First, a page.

"No restraining order or preliminary injunction shall issue except upon the giving of security by the applicant, in such sum as the court deems proper * * *." The last cited phrase indicates that the District Court is vested with wide discretion in the matter of security and it has been held proper for the court to require no bond where there has been no proof of likelihood of harm, Urbain v. Knapp Brothers Manufacturing Co., 6 Cir., 1954, 217 F.2d 810, or where the injunctive order was issued "to aid and preserve the court's jurisdiction over the subject matter involved * * *." Magidson v. Duggan, 8 Cir., 1950, 180 F.2d 473, 479, certiorari denied 339 U.S. 965, 70 S.Ct. 1000, 94 L.Ed. 1374. In the instant case, the share certificates were non-negotiable according to appellants' own contentions and there has been absolutely no showing of probable loss because of the restraining order; under the circumstances, the entry of the orders without requiring a bond was within the discretion of the District Court.
The petition for a writ of mandamus to strike the order of the court below substituting attorneys for Doeskin is pressed mainly on the claim that Judge Palmieri, by altering the earlier order after the filing of notice of appeal, impinged on the appellate jurisdiction of this court. The argument is without merit. Rule 62(c), F.R.Civ.P., 28 U.S.C. gives the trial court power to modify injunctions pending an interlocutory or final appeal. Since an order appointing a receiver is injunctive in nature — and in light of the fact that any other view would make the conduct of business by a receiver almost an impossibility in the interim period — we hold that Rule 62(c) applies to the order in question. The weakness of petitioner's position is further accentuated by the fact that the original order appointing McCarthy, Kapelman & Nathanson to continue as attorneys for Doeskin was specifically made "subject to the further order of the court." The rights of Doeskin have been amply protected by the designation of the McCarthy firm to continue as corporate counsel for the prosecution of this appeal. This is not one of those "really extraordinary causes" warranting issuance of mandamus. Ex parte Fahey, 1947, 332 U.S. 258, 260, 67 S.Ct. 1558, 1559, 91 L.Ed. 2041.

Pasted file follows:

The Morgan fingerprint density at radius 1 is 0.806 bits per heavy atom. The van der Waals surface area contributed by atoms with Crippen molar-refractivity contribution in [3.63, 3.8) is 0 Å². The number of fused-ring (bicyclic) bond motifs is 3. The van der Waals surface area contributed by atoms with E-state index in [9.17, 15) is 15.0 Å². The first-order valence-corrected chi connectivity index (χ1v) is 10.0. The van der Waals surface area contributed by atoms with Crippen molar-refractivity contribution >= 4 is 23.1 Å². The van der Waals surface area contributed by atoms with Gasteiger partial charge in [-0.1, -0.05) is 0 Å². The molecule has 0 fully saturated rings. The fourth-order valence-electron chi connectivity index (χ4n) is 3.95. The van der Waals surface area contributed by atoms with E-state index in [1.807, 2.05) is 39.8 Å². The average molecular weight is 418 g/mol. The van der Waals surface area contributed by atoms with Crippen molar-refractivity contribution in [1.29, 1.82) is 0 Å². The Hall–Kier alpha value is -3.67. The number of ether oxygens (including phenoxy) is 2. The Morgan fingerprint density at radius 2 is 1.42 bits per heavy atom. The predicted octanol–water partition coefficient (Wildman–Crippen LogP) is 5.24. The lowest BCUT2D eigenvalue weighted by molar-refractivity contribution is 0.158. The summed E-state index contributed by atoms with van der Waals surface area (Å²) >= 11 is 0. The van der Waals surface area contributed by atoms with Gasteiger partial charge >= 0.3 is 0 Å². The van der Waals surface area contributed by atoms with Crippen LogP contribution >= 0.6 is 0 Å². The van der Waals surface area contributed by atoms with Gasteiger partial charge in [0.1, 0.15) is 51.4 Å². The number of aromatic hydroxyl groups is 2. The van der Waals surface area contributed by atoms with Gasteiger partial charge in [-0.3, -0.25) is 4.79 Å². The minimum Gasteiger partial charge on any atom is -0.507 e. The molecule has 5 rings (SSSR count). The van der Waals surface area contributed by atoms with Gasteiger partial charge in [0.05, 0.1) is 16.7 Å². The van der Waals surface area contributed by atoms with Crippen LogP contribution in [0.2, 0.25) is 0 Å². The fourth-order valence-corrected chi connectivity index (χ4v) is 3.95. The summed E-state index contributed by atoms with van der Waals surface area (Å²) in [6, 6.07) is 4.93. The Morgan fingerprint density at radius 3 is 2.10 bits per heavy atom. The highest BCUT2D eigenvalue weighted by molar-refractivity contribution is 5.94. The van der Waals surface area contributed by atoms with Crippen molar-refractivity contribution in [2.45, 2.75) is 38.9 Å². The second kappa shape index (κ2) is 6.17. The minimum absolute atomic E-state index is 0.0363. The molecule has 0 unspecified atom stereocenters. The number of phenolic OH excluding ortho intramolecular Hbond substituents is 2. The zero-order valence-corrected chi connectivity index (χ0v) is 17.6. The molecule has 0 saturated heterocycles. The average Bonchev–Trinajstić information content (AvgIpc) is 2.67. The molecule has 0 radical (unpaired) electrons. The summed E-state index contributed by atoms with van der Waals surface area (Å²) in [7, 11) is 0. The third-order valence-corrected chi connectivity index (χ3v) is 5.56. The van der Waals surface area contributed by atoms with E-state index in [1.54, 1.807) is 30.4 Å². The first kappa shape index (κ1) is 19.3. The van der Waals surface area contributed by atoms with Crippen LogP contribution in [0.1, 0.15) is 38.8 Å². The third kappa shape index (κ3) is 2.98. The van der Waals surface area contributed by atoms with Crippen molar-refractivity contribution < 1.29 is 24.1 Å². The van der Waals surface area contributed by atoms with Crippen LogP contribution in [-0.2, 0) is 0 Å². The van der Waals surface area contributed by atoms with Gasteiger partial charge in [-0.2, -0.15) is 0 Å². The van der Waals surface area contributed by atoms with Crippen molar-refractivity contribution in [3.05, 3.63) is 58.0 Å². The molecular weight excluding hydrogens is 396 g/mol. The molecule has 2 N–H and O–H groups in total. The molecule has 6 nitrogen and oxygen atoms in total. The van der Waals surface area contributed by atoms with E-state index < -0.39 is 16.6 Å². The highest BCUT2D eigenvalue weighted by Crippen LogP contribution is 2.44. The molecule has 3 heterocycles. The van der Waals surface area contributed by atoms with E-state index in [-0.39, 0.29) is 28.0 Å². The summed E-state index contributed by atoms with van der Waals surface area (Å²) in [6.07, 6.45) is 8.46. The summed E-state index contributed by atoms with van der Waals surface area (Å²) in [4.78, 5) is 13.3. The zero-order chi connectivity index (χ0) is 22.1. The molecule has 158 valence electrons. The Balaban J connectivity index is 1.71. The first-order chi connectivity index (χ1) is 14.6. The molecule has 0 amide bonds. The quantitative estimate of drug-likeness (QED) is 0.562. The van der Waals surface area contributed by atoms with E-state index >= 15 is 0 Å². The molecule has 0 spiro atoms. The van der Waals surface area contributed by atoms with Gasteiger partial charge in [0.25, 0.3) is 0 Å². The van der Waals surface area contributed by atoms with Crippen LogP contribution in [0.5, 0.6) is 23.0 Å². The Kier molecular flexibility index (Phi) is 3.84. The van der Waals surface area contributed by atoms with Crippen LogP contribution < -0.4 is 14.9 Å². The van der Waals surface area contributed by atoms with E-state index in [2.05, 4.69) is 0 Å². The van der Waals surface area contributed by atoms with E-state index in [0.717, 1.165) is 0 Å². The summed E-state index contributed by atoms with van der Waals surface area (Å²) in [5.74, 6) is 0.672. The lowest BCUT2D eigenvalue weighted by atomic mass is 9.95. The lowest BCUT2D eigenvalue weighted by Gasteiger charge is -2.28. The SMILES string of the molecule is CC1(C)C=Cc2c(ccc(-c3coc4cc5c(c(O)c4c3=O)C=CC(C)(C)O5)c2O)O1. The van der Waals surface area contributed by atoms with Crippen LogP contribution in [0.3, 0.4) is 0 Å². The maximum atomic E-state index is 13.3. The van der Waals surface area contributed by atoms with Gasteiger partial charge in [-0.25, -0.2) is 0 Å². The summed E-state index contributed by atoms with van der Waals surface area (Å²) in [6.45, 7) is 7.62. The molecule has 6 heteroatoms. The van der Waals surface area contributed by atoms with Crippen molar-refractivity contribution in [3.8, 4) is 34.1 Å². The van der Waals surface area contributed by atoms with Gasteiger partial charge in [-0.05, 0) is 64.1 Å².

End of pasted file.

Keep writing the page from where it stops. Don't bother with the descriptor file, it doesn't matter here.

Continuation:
The appeal from the denial of a stay is dismissed.
The orders impounding the stock certificates and appointing a fiscal agent and receiver are affirmed.
The writ of mandamus is denied.